This week as well, we were trying to come up with a main character idea.  Here is a sketch I made for the potential main character:

Art 451: Progress

For this week we spent a little more time working with that same unity 2D side scroller. The code that you saw in the previous post helped generate a sidescrolling platform with a moving foreground and background of different speeds, as well as a random object generator, in this case the object is the table seen in this video.

Art 451: Progress

This week we officially started playing with unity a bit and trying to learn how to code and learn how to use it better.  For the sake of learning, we started playing around with a 2D tutorial from Lynda, which was pretty helpful.  Here is some of the code we've been working with this week: 

Art 451: Research

We are still researching how we want to approach making this game, and have looked at other games for good examples.  In order to make a sound exploration game it has become apparent to us that we will need to record a lot of different sounds, as well as make something as aesthetically pleasing as the sound is.  One of the games we looked into is called SimTunes.
There's also a few games we looked at that allow the player to create any beat that they would like and make a decent sounding song out of it, and it was always randomly used in any given way. 

Art 451: Concept

Both Connor and myself wanted to design a game utilizing unity as more of a sound exploration game.  We threw around ideas as to whether or not we wanted it to be 2d or 3d, and we decided to dabble with making a 3D game.  Aesthetically we still haven't come up with any ideas, but we are still getting used to coding in unity for now.

Thursday, May 7, 2015

Artist Talk: Teching Hsieh

Teching Hsieh

            Teching Hsieh is a performance artist known for his one-year works that take an extreme amount of dedication and perseverance to complete.  During his artist talk he mentioned, “One year is just a small dent compared to the whole lifetime.”  This quote by him essentially becomes the justification for his works as a whole. 
            For starters, his work, “Cage”, was the most intriguing piece that has been completed by him in my opinion.  During the duration of his talk, I could not imagine having to sit in a cage for an entire year deliberately without being an actual prisoner.  This makes me wonder whether or not he is consciously “othering” him from actual prisoners which is another reason why this piece stood out to me the most.  He had little to no human contact for the duration of this piece, and he scratched a tally mark for every single day that passed until he reached one year.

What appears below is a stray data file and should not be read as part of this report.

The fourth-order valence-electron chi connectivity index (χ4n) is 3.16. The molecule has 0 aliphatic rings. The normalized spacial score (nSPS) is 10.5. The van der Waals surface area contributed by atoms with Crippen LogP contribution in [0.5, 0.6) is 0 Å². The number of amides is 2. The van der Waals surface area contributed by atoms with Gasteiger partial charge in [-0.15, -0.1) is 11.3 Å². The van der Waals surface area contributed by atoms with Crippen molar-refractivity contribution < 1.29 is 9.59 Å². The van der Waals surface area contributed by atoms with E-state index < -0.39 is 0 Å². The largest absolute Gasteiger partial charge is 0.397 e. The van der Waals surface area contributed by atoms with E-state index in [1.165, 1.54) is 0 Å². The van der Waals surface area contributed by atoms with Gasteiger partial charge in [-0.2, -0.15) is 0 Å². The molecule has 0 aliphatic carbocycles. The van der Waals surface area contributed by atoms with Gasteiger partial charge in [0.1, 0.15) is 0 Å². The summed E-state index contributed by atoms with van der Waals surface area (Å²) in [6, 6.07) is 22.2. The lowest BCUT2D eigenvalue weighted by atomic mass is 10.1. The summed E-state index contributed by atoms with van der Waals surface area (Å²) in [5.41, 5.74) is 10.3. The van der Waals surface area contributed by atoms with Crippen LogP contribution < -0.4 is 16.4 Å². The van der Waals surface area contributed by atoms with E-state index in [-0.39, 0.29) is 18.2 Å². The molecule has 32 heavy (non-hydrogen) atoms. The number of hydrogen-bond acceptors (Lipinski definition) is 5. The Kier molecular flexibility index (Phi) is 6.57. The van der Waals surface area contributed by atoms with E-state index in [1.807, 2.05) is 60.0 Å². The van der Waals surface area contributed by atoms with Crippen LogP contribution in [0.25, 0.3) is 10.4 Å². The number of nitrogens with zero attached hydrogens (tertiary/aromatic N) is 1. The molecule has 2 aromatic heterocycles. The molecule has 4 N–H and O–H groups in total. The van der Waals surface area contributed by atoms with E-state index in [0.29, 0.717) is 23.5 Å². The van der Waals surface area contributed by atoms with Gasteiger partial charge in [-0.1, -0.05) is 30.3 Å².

The second piece that stood out to me was his “Outdoor Piece”.  Going back to the statement made earlier, I am still wondering whether or not he intended to other himself from homeless people.  He deliberately lived outdoors in the city for an entire year without stepping inside once.  During his talk he mentioned that he did not trust or the homeless people that he encountered and thus never tried to associate with them.  I found this ironic considering his was actually homeless, on his very own accord for the sake of art, and had no intentions of having any sort of relations with any actual homeless people. 

Artist Exhibition: Pink Elephants on Parade

Pink Elephants on Parade Review
            The exhibition created by Nick van Woert, Pink Elephants on Parade; located in Church of Fine Arts made use of the concept of how humans interact and make use of various resources because it is a compelling subject that grabs the viewers’ eye.  Throughout the exhibition there are eight sculptures and installations that have been placed at various parts of the room.  At first glance, there appeared to be no correlating theme between any of the pieces in the gallery, however after proper scrutiny I could conclude the theme between the pieces was about resources, and the human interaction with the resources.
            As you walk into the gallery, there is a sculpture that immediately greets your eyes at the door.  From the backside which faces the viewer as the viewer walks into the gallery, it just looks like a messy black splatter, which intrigued me to figure out what the rest of the sculpture looked like around the side.  After finding a different view, this piece appears to represent an unhealthy shift of power between man and nature.  It seems as though the character in this sculpture is Poseidon, “Greek god of the sea”, that is covered in oil and is struggling to escape from this oil entrapment.  Now the shift in power is that the artist is trying to tell the viewers that not even a god can escape the disastrous effects of human consumption of resources such as oil.  I believe this piece could even be a reference to the most recent oil disaster that occurred that, four years later, is still having an effect and killing wildlife within the Mexican Gulf.